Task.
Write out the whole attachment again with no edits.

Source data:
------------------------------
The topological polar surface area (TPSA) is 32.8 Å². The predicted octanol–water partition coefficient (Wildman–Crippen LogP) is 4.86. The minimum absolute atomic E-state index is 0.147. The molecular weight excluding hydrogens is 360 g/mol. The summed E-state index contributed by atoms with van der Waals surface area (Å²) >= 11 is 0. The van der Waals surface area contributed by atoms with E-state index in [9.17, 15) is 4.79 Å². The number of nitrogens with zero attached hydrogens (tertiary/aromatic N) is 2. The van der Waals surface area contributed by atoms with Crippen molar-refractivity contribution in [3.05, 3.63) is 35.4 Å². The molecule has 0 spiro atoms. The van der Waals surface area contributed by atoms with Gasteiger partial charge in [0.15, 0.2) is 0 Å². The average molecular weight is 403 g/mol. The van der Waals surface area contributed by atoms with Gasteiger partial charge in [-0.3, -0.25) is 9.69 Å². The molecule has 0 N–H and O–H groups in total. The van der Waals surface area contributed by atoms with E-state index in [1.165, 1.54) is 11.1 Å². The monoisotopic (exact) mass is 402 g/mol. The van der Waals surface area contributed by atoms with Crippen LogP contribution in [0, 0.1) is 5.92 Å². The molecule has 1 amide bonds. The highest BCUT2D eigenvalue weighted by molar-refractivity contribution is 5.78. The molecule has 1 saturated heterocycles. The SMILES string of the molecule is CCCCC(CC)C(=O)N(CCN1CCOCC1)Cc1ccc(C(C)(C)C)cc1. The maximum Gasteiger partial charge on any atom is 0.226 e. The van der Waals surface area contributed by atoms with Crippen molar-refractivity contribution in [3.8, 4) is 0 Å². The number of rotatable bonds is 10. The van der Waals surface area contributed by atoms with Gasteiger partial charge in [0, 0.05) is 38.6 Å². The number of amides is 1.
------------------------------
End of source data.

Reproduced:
The topological polar surface area (TPSA) is 32.8 Å². The predicted octanol–water partition coefficient (Wildman–Crippen LogP) is 4.86. The minimum absolute atomic E-state index is 0.147. The molecular weight excluding hydrogens is 360 g/mol. The summed E-state index contributed by atoms with van der Waals surface area (Å²) >= 11 is 0. The van der Waals surface area contributed by atoms with E-state index in [9.17, 15) is 4.79 Å². The number of nitrogens with zero attached hydrogens (tertiary/aromatic N) is 2. The van der Waals surface area contributed by atoms with Crippen molar-refractivity contribution in [3.05, 3.63) is 35.4 Å². The molecule has 0 spiro atoms. The van der Waals surface area contributed by atoms with Gasteiger partial charge in [0.15, 0.2) is 0 Å². The average molecular weight is 403 g/mol. The van der Waals surface area contributed by atoms with Gasteiger partial charge in [-0.3, -0.25) is 9.69 Å². The molecule has 0 N–H and O–H groups in total. The van der Waals surface area contributed by atoms with E-state index in [1.165, 1.54) is 11.1 Å². The monoisotopic (exact) mass is 402 g/mol. The van der Waals surface area contributed by atoms with Crippen LogP contribution in [0, 0.1) is 5.92 Å². The molecule has 1 amide bonds. The highest BCUT2D eigenvalue weighted by molar-refractivity contribution is 5.78. The molecule has 1 saturated heterocycles. The SMILES string of the molecule is CCCCC(CC)C(=O)N(CCN1CCOCC1)Cc1ccc(C(C)(C)C)cc1. The maximum Gasteiger partial charge on any atom is 0.226 e. The van der Waals surface area contributed by atoms with Crippen molar-refractivity contribution in [3.8, 4) is 0 Å². The number of rotatable bonds is 10. The van der Waals surface area contributed by atoms with Gasteiger partial charge in [0, 0.05) is 38.6 Å². The number of amides is 1.